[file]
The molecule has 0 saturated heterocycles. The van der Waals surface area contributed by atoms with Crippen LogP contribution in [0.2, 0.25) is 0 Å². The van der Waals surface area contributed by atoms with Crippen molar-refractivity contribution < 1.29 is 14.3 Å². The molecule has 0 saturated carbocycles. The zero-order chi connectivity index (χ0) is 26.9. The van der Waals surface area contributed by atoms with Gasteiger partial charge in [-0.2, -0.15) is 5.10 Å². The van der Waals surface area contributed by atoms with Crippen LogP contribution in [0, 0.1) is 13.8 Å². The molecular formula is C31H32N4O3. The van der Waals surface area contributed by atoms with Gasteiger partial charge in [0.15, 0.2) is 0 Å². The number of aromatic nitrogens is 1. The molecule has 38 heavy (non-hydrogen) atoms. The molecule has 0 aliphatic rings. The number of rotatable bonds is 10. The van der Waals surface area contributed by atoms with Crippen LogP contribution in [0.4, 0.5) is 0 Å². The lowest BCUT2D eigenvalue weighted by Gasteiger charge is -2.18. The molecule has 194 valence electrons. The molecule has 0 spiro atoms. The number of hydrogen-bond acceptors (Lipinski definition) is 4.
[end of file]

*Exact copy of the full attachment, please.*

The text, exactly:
The molecule has 0 saturated heterocycles. The van der Waals surface area contributed by atoms with Crippen LogP contribution in [0.2, 0.25) is 0 Å². The van der Waals surface area contributed by atoms with Crippen molar-refractivity contribution < 1.29 is 14.3 Å². The molecule has 0 saturated carbocycles. The zero-order chi connectivity index (χ0) is 26.9. The van der Waals surface area contributed by atoms with Gasteiger partial charge in [-0.2, -0.15) is 5.10 Å². The van der Waals surface area contributed by atoms with Crippen LogP contribution in [0, 0.1) is 13.8 Å². The molecular formula is C31H32N4O3. The van der Waals surface area contributed by atoms with Gasteiger partial charge in [0.15, 0.2) is 0 Å². The number of aromatic nitrogens is 1. The molecule has 38 heavy (non-hydrogen) atoms. The molecule has 0 aliphatic rings. The number of rotatable bonds is 10. The van der Waals surface area contributed by atoms with Crippen LogP contribution in [0.4, 0.5) is 0 Å². The lowest BCUT2D eigenvalue weighted by Gasteiger charge is -2.18. The molecule has 194 valence electrons. The molecule has 0 spiro atoms. The number of hydrogen-bond acceptors (Lipinski definition) is 4.